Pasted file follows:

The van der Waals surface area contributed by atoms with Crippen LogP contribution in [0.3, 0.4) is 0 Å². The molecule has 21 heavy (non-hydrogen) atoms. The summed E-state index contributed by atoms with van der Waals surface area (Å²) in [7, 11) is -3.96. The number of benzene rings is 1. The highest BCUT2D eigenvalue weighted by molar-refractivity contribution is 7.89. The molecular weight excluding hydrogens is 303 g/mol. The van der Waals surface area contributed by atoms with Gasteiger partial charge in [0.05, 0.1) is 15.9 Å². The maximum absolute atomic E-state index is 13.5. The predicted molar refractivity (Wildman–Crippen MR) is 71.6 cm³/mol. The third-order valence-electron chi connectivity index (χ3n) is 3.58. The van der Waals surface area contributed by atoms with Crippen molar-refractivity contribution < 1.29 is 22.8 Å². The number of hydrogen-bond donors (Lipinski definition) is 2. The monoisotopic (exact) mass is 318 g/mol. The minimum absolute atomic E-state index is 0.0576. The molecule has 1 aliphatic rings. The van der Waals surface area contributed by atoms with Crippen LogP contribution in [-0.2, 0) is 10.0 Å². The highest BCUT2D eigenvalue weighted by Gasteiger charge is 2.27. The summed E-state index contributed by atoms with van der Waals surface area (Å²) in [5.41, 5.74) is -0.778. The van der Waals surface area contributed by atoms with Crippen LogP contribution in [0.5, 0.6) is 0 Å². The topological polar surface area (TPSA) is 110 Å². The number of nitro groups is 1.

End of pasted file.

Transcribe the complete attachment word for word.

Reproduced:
The van der Waals surface area contributed by atoms with Crippen LogP contribution in [0.3, 0.4) is 0 Å². The molecule has 21 heavy (non-hydrogen) atoms. The summed E-state index contributed by atoms with van der Waals surface area (Å²) in [7, 11) is -3.96. The number of benzene rings is 1. The highest BCUT2D eigenvalue weighted by molar-refractivity contribution is 7.89. The molecular weight excluding hydrogens is 303 g/mol. The van der Waals surface area contributed by atoms with Gasteiger partial charge in [0.05, 0.1) is 15.9 Å². The maximum absolute atomic E-state index is 13.5. The predicted molar refractivity (Wildman–Crippen MR) is 71.6 cm³/mol. The third-order valence-electron chi connectivity index (χ3n) is 3.58. The van der Waals surface area contributed by atoms with Crippen molar-refractivity contribution < 1.29 is 22.8 Å². The number of hydrogen-bond donors (Lipinski definition) is 2. The monoisotopic (exact) mass is 318 g/mol. The minimum absolute atomic E-state index is 0.0576. The molecule has 1 aliphatic rings. The van der Waals surface area contributed by atoms with Crippen LogP contribution in [-0.2, 0) is 10.0 Å². The highest BCUT2D eigenvalue weighted by Gasteiger charge is 2.27. The summed E-state index contributed by atoms with van der Waals surface area (Å²) in [5.41, 5.74) is -0.778. The van der Waals surface area contributed by atoms with Crippen LogP contribution in [0.5, 0.6) is 0 Å². The topological polar surface area (TPSA) is 110 Å². The number of nitro groups is 1.